Acral lentiginous melanoma is sometimes called acral melanoma. It is a subtype of melanoma that appears on the:
- Palms of your hands
- Soles of your feet
- Underneath your fingernails
- Underneath your toenails
Acral lentiginous melanoma is a very rare type of skin cancer, and it affects people with darker skin more than any other demographic. Other types of melanoma are caused by sun exposure that damages your skin. However, scientists and medical professionals do not see correlations between sun exposure and the development of acral lentiginous melanoma spots.
Understanding Acral Lentiginous Melanoma
The name "acral lentiginous melanoma" is long, but it is specific to the location and coloring of this particular melanoma. The word acral translates to "extremity" in Greek, and this type of skin cancer affects the extremities of your limbs. The word lentiginous refers to the color of the spots because they tend to be darker than the normal pigment of your skin.
The development of acral lentiginous melanoma begins as a small, superficial spot on the surface of your skin. You may not notice or think much of it at first because its appearance isn't alarming. This type of melanoma is uncommon in comparison to other types of skin cancer that are diagnosed, but it is the most common skin cancer for people who have darker skin. This includes African Americans and people of Asian descent.
Spots of acral lentiginous melanoma start because the melanocyte cells in your skin begin to grow faster than normal, forming tumors. Because these melanocyte cells are responsible for the color of your skin, their rapid production leads to spots that are a different color than your usual skin tone.
There are misconceptions that skin cancer is only caused by sun exposure and that only fair-skinned people can get skin cancer. Because of this, acral lentiginous melanoma goes largely ignored. It may not be diagnosed until the later stages of the condition. However, by then, it may grow deeper into your skin or metastasize to affect more of your body.
Identifying acral lentiginous melanoma. This skin cancer begins as a dark spot on your skin. It may have a clear border separating it from the surrounding skin of a lighter color. Because it primarily affects people with darker skin, it isn’t always obvious at first.
In rare cases, acral lentiginous melanoma appears red or orange. These are called amelanotic or non-pigmented melanoma. Signs of acral lentiginous melanoma include:
- A strip of color appearing under your finger or toenail that isn’t caused by an accident or bruise. It often looks like a line running down the length of the skin under your fingernail
- Damage to your nail that doesn't have an apparent cause
- A previous spot that begins to change in color or appearance
- A spot that grows larger
- A spot that connects to an existing mole on your hands or feet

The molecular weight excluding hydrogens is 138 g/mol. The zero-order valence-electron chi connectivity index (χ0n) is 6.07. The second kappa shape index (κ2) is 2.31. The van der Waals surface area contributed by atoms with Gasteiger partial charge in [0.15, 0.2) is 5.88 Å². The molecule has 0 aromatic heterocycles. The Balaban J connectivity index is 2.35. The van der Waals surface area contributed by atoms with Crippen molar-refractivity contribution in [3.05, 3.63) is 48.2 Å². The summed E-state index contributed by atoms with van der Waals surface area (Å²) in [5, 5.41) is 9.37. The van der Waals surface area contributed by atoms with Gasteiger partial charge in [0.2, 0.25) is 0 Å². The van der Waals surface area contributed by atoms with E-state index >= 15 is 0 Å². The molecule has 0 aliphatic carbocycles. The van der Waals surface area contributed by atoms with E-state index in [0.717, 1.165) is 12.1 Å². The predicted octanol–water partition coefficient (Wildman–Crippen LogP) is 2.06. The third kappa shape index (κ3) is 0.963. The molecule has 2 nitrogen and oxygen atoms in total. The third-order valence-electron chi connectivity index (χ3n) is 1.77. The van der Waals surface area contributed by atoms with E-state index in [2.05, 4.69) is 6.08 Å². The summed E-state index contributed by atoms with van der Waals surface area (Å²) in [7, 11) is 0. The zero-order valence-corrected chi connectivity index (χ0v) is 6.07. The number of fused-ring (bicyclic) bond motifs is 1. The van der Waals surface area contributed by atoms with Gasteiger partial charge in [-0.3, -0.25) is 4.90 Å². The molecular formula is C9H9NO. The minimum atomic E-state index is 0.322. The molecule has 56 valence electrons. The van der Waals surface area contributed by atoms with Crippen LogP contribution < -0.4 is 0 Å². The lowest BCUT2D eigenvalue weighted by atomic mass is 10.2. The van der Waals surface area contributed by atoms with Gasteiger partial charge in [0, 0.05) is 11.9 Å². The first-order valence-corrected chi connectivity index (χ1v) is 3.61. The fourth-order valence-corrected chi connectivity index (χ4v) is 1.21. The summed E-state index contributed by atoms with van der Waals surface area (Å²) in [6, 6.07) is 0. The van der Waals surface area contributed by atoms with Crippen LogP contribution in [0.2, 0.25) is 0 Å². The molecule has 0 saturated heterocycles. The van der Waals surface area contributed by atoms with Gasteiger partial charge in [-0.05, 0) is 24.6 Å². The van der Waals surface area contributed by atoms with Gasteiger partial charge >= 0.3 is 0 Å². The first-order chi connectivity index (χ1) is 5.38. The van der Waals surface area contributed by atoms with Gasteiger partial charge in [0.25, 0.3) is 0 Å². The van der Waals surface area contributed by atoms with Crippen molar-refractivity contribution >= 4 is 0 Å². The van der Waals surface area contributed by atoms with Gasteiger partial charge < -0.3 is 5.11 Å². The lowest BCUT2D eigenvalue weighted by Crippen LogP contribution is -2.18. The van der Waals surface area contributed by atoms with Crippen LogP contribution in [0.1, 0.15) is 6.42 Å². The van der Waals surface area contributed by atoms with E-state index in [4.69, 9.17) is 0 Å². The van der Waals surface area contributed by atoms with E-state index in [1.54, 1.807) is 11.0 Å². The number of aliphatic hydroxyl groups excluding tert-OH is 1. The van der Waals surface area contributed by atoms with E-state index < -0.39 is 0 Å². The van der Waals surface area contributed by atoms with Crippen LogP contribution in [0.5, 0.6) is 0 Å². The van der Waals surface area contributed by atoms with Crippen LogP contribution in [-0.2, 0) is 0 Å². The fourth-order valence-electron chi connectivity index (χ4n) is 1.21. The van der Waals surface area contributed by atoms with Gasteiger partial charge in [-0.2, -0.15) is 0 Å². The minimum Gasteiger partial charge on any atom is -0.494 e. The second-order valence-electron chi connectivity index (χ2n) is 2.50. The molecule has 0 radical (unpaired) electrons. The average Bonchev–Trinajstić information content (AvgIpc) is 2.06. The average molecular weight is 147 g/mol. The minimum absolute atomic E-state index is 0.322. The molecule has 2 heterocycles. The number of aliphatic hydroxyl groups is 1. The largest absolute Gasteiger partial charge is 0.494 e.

- A spot that raises up off your skin and feels thick
Having melanoma appear in your nail bed is not common but represents one-third of melanoma diagnoses in darker-skinned people. Thumbs and big toes are the most common nail sites. You may think that the melanoma is a fungal infection. If you seek treatment for another condition and there is no change, talk to your doctor.
Acral Lentiginous Melanoma Risks
Because acral lentiginous melanoma isn’t a result of increased sun exposure, genetics may be a contributing factor to its development. If you know of a family member who was diagnosed with acral lentiginous melanoma, you may be at a greater risk for the condition as well.
Acral lentiginous melanoma death rates are higher than with other types of melanoma because it often goes unnoticed for so long. This is why it is important to talk to your doctor any time you notice changes in your skin that aren’t temporary.
It’s also important to note that men are more likely than women to have large growths at the point of diagnosis.
Treating Acral Lentiginous Melanoma
Acral lentiginous melanoma is a treatable skin cancer when your doctor catches it early. The goal of treating acral lentiginous melanoma is to carefully remove the cancer cells from your body while preserving as much of the surrounding skin as possible. Your doctor will also want to ensure that the cancer doesn't return. Your long-term care plan may include more frequent skin checks to ensure no new spots appear.
Additionally, your doctor will create an individualized care plan that is based on the severity of your skin cancer. You are most likely to undergo surgery that completely removes the spot. Your doctor may send the growth to a lab for a biopsy to assess the stage of your cancer and ensure that all cancerous cells are gone.
If your skin cancer goes untreated for too long and metastasizes, it spreads to other parts of your body. At that point, your doctor may also suggest treatments like radiation, chemotherapy, immunotherapy, targeted therapy, or a combination of therapies to kill additional cancer cells.